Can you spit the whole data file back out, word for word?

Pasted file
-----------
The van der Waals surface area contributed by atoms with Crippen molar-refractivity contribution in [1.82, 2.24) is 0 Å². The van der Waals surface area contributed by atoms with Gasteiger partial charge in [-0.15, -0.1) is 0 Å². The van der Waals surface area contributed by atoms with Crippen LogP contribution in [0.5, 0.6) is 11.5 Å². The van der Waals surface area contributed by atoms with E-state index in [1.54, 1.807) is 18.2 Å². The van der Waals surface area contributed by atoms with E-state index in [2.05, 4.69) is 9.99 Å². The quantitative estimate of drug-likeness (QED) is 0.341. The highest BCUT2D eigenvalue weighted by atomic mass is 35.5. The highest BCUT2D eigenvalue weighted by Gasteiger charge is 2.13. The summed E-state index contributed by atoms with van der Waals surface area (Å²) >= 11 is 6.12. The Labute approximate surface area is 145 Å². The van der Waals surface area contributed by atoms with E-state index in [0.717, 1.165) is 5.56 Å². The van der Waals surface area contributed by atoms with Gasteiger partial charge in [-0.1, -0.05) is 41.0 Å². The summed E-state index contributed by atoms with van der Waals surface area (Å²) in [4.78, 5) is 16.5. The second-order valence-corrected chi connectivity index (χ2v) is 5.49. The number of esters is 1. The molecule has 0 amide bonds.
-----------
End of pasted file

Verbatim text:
The van der Waals surface area contributed by atoms with Crippen molar-refractivity contribution in [1.82, 2.24) is 0 Å². The van der Waals surface area contributed by atoms with Gasteiger partial charge in [-0.15, -0.1) is 0 Å². The van der Waals surface area contributed by atoms with Crippen LogP contribution in [0.5, 0.6) is 11.5 Å². The van der Waals surface area contributed by atoms with E-state index in [1.54, 1.807) is 18.2 Å². The van der Waals surface area contributed by atoms with E-state index in [2.05, 4.69) is 9.99 Å². The quantitative estimate of drug-likeness (QED) is 0.341. The highest BCUT2D eigenvalue weighted by atomic mass is 35.5. The highest BCUT2D eigenvalue weighted by Gasteiger charge is 2.13. The summed E-state index contributed by atoms with van der Waals surface area (Å²) >= 11 is 6.12. The Labute approximate surface area is 145 Å². The van der Waals surface area contributed by atoms with E-state index in [0.717, 1.165) is 5.56 Å². The van der Waals surface area contributed by atoms with Gasteiger partial charge in [-0.1, -0.05) is 41.0 Å². The summed E-state index contributed by atoms with van der Waals surface area (Å²) in [4.78, 5) is 16.5. The second-order valence-corrected chi connectivity index (χ2v) is 5.49. The number of esters is 1. The molecule has 0 amide bonds.